Recipes made in Italy by Italians in Italian. Translated for You with Love

Gorgonzola: the tastiest cheese

Gorgonzola: the tastiest cheese

A practical guide to understand nutritional qualities and to dispel commonplaces. At the same time understanding how it can be properly introduced into the diet

Unmistakable taste, unique softness and strong aroma; Gorgonzola is one of those cheeses that are loved or hated (a bit like Fossa cheese) so particular that it cannot go unnoticed.

History and curiosity

Its origins are very ancient. Some say, as reported by the Consortium for its protection (given the protected designation of origin), that the gorgonzola was prepared for the first time in the homonymous locality near Milan in the distant 879. Others instead see in Valsassina and its natural caves the his cradle. Currently, as the Consortium indicates, its production areas are mainly Piedmont and Lombardy (Novara, Pavia and the Milanese territory in particular), but the prince of cheeses also reapers flatterers abroad, where it arrives thanks to exports, above all in Germany and France (Made in Italy cheese is always in great demand abroad).

In both versions, from the sweet one to the more seasoned one, it is in fact a source of inspiration for many chefs and gourmet preparations, perfect for enriching first courses or creating delicious appetizers, even if often "condemned" for its "richness" in cheese. fat, the enemy of diets and cholesterol.

Nuritional characteristics and consumption indications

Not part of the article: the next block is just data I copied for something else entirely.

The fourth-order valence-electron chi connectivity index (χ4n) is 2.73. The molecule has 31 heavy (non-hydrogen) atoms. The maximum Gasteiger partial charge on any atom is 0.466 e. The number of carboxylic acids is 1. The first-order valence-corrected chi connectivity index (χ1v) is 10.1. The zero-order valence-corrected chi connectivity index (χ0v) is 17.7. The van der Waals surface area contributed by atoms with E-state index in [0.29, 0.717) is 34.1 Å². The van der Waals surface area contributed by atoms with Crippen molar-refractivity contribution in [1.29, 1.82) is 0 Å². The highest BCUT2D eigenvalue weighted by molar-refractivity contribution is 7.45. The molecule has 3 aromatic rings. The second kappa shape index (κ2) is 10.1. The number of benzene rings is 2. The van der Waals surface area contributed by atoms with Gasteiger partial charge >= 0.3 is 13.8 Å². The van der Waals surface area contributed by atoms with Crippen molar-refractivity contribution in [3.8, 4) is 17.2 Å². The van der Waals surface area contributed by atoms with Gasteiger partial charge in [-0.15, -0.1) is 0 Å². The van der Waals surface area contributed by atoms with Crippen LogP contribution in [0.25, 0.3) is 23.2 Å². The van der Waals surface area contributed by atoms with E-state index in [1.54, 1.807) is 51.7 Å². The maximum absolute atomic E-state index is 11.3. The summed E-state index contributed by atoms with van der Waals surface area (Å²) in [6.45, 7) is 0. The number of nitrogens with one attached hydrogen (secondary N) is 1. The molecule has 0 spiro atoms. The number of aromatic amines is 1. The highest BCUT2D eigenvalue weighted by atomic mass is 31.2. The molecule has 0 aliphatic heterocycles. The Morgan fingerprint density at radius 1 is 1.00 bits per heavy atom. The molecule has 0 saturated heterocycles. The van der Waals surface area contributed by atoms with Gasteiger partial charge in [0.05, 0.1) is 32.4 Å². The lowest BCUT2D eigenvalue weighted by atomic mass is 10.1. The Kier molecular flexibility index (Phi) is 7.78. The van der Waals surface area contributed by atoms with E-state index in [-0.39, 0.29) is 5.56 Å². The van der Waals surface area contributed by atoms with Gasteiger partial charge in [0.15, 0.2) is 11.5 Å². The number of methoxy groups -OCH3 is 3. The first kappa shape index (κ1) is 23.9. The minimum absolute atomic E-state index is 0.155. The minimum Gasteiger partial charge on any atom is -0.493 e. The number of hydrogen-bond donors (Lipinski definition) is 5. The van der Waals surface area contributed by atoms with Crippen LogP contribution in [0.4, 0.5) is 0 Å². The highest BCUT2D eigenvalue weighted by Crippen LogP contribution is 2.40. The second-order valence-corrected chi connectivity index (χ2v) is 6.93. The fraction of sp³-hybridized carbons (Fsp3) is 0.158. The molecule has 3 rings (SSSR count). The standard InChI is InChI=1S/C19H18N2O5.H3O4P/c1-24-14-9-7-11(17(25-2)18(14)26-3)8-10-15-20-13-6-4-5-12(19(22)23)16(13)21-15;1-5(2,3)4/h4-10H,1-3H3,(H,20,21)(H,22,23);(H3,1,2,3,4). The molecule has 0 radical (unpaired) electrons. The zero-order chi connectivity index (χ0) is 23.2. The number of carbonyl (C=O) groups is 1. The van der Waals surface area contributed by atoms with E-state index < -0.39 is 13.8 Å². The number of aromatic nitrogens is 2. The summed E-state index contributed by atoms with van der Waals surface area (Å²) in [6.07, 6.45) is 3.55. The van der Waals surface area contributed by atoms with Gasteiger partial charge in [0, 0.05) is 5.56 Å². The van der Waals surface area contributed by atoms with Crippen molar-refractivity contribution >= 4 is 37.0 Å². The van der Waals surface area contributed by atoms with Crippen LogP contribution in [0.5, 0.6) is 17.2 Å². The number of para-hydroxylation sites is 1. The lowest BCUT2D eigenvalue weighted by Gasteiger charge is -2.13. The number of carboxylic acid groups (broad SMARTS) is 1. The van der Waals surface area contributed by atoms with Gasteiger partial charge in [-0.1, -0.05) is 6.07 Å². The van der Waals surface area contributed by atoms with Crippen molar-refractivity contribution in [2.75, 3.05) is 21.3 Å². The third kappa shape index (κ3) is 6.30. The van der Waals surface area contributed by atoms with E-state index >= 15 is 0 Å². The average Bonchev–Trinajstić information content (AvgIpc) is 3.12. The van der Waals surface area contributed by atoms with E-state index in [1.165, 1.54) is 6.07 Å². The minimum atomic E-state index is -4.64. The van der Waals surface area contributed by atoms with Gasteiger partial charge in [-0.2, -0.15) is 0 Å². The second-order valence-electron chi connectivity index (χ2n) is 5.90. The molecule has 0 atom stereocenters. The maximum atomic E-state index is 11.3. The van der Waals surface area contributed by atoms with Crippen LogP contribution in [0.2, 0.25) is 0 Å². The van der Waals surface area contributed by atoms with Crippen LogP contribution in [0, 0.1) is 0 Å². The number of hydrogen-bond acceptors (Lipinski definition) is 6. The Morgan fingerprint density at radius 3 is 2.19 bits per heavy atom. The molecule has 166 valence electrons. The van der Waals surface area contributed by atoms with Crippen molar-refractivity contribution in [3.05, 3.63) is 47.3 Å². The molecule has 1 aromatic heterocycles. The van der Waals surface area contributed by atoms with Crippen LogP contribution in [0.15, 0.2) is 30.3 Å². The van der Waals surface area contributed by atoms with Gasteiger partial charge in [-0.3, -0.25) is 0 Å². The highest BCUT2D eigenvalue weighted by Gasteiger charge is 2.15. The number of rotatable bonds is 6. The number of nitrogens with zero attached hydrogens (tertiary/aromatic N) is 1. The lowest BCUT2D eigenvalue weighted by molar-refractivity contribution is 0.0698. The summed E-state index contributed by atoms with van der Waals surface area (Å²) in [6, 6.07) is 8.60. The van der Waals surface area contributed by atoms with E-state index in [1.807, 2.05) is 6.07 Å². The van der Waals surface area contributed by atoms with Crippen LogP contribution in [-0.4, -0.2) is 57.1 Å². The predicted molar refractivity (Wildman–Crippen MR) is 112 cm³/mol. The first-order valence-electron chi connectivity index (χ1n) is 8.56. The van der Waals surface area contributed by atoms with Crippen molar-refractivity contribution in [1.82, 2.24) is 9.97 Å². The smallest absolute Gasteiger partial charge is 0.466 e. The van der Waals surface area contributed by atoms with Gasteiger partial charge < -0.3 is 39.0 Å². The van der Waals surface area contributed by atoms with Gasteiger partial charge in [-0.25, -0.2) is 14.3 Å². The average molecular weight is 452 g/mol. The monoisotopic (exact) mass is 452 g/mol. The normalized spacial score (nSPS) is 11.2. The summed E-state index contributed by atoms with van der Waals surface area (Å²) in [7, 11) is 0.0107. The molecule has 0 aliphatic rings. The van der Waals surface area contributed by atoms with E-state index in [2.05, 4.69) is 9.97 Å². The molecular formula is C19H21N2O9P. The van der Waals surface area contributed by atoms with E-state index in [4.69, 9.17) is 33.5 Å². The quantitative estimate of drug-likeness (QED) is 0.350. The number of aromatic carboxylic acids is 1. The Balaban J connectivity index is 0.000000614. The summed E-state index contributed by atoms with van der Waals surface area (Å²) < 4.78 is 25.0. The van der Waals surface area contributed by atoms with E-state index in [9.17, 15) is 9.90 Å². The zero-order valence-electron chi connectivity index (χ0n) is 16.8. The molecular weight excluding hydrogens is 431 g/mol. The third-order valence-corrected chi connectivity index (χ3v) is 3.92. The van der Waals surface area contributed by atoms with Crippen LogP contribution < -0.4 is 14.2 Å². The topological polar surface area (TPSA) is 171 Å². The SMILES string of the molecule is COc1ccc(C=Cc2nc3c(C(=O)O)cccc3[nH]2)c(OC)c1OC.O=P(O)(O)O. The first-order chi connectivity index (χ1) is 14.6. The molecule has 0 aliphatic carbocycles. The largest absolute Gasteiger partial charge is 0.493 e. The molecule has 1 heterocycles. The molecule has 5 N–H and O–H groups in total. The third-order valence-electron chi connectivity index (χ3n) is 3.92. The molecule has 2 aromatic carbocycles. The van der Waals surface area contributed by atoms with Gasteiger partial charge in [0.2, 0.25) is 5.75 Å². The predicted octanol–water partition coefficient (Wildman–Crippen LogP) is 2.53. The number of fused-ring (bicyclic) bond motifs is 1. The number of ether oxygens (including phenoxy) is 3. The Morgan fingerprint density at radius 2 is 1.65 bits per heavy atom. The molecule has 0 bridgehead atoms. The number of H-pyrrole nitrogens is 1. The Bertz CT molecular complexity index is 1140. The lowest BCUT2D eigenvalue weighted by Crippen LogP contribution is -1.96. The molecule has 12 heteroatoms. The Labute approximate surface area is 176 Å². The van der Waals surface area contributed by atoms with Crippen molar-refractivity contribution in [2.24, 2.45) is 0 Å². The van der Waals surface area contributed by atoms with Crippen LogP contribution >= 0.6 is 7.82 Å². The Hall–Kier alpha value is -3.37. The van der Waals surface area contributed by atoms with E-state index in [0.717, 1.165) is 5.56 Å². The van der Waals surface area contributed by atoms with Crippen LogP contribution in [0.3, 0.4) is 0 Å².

But is it really how to paint? Valentina Bolli, dietician, explains “Gorgonzola is not a cheese to be eliminated from the daily diet, it can be safely consumed in a portion of 50 grams once a week. Contrary to popular belief, it is in fact more caloric than fresh cheeses (such as mozzarella, robiola, ricotta) but less caloric than many hard cheeses, such as Parmesan, Cacio Cavallo, Provolone and Hemmentaler. Provides about 324 calories / hectogram. To tell the truth, even those suffering from high cholesterol can consume it, in the right doses and combined with the correct diet. In fact, it does not represent one of the cheeses with the highest cholesterol content (in fact it contains 70 mg per hectogram, compared to the grain that contains 109 and brie with 98) ".

Valuable properties and components

Gorgonzola is rich in vitamins and minerals; it has a significant share of niacin, a vitamin of the b3 group that promotes circulation and plays an important role in the functioning of the nervous system. It also has good amounts of Vitamin A. Among the minerals, calcium and phosphorus stand out. Dr. Bolli continues, “it certainly contains a high percentage of fat, about 27%, but as we know the everyday diet also allows a portion of fat, in the right quantity. A point of attention must be the pairing; yes to the accompaniment with pasta dishes (dry or fresh) no to the small piece of cheese at the end of the meal ".

Contraindications and situations where you need to be careful

The only prohibitions remain in the case of compromised immune defenses, such as following a transplant and during pregnancy (like other blue cheeses such as brie, camembert), due to the presence of molds that can cause listeriosis.

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